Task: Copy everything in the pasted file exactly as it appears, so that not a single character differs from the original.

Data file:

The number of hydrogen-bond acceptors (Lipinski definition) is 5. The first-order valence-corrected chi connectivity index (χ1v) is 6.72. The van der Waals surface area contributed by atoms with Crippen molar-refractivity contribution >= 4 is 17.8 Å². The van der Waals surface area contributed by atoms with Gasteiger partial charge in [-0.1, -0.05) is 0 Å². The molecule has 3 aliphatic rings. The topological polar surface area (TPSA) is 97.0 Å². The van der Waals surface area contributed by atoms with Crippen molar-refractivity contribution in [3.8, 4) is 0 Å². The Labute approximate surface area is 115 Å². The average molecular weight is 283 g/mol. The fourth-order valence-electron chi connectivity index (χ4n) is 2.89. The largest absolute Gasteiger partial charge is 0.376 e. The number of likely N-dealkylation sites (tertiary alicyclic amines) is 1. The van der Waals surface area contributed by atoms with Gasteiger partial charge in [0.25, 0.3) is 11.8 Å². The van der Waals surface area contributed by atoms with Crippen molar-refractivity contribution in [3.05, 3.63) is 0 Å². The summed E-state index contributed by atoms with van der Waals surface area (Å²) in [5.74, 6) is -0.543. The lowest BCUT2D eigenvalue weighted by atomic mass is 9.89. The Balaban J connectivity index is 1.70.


The number of hydrogen-bond acceptors (Lipinski definition) is 5. The first-order valence-corrected chi connectivity index (χ1v) is 6.72. The van der Waals surface area contributed by atoms with Crippen molar-refractivity contribution >= 4 is 17.8 Å². The van der Waals surface area contributed by atoms with Gasteiger partial charge in [-0.1, -0.05) is 0 Å². The molecule has 3 aliphatic rings. The topological polar surface area (TPSA) is 97.0 Å². The van der Waals surface area contributed by atoms with Crippen molar-refractivity contribution in [3.8, 4) is 0 Å². The Labute approximate surface area is 115 Å². The average molecular weight is 283 g/mol. The fourth-order valence-electron chi connectivity index (χ4n) is 2.89. The largest absolute Gasteiger partial charge is 0.376 e. The number of likely N-dealkylation sites (tertiary alicyclic amines) is 1. The van der Waals surface area contributed by atoms with Gasteiger partial charge in [0.25, 0.3) is 11.8 Å². The van der Waals surface area contributed by atoms with Crippen molar-refractivity contribution in [3.05, 3.63) is 0 Å². The summed E-state index contributed by atoms with van der Waals surface area (Å²) in [5.74, 6) is -0.543. The lowest BCUT2D eigenvalue weighted by atomic mass is 9.89. The Balaban J connectivity index is 1.70.